Jay Kaplan, MD, FACEP, president of ACEP said, “Health insurance companies are shrinking the number of doctors available in their networks, making it more likely that patients will be forced into out-of-network situations…Balance billing would not even exist if health plans paid what is known as ‘usual and customary’ payment in the insurance industry — what is also known as ‘fair payment.’  Emergency patients are especially vulnerable because health plans know that emergency departments never turn anyone away. Health insurers have been taking gross advantage of patients and medical providers since the Affordable Care Act (ACA) took effect, arbitrarily slashing reimbursements to physicians by as much as 70%. Patients and physicians should band together to fight these dangerous insurance industry practices.” Dr. Kaplan also questioned why four of the largest insurance companies had the resources to merge, given the ACA requires insurers to spend at least 80% of premium revenue on medical care.

What Consumers Look for In a Health Plan

When choosing a health plan, the cost of insurance premiums is the top concern for younger healthcare shoppers (under 45). In-network access to doctors ranks higher with older consumers (45 and over), according to a 2015 FAIR Health survey of more than 1,000 adults in the United States.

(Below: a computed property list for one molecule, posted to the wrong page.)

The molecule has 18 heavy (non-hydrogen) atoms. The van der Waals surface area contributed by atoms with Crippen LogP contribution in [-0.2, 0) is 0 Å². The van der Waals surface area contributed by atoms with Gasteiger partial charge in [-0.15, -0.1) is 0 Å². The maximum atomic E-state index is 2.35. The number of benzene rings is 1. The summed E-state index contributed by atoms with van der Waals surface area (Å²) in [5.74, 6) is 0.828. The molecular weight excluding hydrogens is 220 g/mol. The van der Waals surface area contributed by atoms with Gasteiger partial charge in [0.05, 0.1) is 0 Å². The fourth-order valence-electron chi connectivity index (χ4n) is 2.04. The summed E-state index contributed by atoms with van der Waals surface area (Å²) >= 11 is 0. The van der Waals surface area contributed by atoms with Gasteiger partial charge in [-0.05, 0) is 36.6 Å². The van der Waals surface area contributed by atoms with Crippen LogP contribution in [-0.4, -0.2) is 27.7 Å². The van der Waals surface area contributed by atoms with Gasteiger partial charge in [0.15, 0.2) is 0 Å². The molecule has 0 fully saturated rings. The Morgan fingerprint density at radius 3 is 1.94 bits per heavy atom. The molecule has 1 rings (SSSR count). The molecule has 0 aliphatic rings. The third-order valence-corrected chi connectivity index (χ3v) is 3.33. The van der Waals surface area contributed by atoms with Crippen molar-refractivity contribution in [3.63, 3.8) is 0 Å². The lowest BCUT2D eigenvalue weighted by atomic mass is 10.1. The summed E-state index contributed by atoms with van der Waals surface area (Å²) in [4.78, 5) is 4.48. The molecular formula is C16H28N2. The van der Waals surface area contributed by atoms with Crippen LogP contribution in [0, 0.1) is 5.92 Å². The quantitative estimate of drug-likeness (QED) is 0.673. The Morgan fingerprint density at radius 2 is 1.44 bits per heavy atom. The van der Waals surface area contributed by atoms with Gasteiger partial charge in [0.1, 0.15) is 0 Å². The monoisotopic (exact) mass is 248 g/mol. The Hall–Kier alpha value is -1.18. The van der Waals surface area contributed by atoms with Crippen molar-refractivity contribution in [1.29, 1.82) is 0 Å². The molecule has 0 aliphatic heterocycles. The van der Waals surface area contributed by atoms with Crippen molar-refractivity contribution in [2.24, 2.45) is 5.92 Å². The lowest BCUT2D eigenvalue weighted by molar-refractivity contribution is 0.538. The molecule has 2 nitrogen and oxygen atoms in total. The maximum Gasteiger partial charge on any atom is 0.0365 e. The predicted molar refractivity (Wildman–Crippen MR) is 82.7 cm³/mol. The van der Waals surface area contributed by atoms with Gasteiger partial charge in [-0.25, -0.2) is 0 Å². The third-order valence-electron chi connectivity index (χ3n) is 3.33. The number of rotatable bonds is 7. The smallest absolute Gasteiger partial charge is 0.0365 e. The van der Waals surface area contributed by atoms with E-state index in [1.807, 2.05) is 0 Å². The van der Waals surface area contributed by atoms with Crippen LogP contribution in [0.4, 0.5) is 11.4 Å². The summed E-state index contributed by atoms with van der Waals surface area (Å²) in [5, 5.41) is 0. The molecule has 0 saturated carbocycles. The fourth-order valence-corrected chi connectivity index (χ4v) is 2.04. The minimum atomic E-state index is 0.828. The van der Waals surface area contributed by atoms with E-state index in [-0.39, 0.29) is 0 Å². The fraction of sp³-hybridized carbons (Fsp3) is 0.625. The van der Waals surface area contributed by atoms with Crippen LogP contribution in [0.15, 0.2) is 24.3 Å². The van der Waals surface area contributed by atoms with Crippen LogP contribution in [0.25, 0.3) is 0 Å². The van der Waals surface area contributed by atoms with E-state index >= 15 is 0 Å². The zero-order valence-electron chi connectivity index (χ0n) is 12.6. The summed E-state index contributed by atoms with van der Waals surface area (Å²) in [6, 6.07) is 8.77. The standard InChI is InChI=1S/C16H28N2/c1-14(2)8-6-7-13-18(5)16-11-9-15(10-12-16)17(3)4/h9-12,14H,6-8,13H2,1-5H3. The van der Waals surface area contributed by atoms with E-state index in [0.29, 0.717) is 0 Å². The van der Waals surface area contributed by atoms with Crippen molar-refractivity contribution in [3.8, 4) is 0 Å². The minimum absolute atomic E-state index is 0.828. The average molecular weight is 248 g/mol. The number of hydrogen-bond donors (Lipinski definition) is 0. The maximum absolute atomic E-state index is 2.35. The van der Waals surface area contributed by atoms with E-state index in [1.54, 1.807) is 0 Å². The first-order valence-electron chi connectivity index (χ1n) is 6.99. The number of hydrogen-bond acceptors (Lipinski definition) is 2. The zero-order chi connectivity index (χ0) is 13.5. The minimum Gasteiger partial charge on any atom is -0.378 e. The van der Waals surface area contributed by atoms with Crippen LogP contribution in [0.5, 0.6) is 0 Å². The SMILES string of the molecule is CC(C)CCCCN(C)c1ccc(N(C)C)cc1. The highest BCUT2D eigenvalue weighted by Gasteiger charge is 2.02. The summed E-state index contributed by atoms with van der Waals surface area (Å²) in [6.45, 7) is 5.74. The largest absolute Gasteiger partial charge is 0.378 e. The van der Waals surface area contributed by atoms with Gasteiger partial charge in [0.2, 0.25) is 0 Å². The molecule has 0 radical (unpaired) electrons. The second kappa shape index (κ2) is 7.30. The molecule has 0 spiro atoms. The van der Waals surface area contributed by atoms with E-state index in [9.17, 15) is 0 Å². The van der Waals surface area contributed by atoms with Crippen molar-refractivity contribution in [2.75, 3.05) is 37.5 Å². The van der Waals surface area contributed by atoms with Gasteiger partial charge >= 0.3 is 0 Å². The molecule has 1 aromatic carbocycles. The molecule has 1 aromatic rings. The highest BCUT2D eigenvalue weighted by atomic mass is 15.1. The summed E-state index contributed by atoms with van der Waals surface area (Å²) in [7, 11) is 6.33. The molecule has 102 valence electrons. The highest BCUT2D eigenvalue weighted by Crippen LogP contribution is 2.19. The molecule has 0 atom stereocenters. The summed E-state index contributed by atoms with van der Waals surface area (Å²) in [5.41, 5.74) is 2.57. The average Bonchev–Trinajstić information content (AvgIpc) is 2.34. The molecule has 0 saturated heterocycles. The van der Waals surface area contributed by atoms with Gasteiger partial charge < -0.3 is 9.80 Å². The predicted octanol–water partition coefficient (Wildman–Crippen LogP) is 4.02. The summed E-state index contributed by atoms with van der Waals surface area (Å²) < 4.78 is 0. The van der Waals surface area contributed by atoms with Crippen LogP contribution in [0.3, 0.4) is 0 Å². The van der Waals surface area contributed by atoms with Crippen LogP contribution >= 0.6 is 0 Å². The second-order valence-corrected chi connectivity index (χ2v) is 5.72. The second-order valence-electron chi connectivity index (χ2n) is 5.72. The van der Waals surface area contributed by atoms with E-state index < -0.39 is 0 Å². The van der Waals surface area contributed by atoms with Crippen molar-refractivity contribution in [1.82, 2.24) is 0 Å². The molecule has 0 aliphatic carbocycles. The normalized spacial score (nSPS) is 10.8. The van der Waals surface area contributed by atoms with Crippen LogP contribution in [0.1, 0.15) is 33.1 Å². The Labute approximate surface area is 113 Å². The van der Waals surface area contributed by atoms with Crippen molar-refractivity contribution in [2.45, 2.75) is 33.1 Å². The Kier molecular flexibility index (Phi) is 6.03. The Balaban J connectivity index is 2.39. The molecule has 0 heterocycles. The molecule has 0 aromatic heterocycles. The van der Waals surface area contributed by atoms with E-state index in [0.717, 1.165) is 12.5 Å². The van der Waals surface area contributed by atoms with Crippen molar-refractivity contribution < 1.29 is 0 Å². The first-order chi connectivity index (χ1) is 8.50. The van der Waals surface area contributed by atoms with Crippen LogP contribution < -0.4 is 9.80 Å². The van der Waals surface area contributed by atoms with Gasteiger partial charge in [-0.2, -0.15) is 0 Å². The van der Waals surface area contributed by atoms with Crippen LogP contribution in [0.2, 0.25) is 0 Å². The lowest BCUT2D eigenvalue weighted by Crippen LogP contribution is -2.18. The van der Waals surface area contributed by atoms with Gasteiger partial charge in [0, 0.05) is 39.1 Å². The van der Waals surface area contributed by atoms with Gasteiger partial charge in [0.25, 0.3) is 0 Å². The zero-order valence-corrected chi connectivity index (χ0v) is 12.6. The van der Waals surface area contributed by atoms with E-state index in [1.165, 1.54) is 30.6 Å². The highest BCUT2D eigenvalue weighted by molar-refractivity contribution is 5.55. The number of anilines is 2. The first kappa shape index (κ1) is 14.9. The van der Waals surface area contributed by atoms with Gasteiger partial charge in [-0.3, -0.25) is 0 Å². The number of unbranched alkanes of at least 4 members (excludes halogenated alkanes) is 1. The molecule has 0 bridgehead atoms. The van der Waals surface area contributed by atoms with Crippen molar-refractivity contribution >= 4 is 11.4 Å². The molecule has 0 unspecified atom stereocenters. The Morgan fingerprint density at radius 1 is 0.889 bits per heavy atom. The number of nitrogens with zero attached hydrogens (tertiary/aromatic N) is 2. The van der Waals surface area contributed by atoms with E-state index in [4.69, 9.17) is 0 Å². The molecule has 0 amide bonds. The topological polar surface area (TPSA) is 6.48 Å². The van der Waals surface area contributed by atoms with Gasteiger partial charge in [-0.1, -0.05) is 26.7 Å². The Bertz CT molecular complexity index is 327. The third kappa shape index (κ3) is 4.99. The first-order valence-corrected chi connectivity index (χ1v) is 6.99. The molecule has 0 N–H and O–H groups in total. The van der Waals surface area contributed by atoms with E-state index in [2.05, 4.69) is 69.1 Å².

While older consumers place access to their doctors at the top of the list, all age groups are more concerned about whether certain doctors are in their plan’s network than they are about network size. This information comes at a time when more employers and health plans are introducing narrow and tiered networks to reduce healthcare costs. Consumers also have more access to health plan choices due to the growth of public and private healthcare exchanges.

“While consumers did not list the number of doctors in the network as a prime consideration when enrolling in a health insurance plan, if the primary care doctors consumers prefer are not in their network, it will factor into their decisions when selecting a plan,” said Robin Gelburd, president of FAIR Health.

Latinos, women, adults younger than 45, low-income households and people with children in their households are the most likely to say that cost usually or always influences their decisions when choosing a doctor:

  • 63% of Most Latinos (versus 48% of the general population) usually or always consider cost.
  • 56% of consumers with children in their household usually or always consider cost, versus 45% of respondents without children at home.
  • Sixty percent of those with annual household incomes under $35,000 always or usually consider cost, versus 48% of the general population.

Q: Which one of the following is your most important consideration when enrolling in a health insurance plan?

Age Monthly premiumcost Total out-of-pocket costs (Including co-pays and co-insurance) Primary care physician or family doctor accepts plan Deductible Number of doctors in the network
18-34 28% 25% 23% 12% 6%
35-44 28% 24% 16% 14% 9%
45-54 17% 22% 32% 9% 5%
55-64 20% 24% 32% 7% 4%
65+ 18% 18% 30% 4% 7%
Total Population 23% 23% 26% 10% 6%

Last Updated 09/22/2021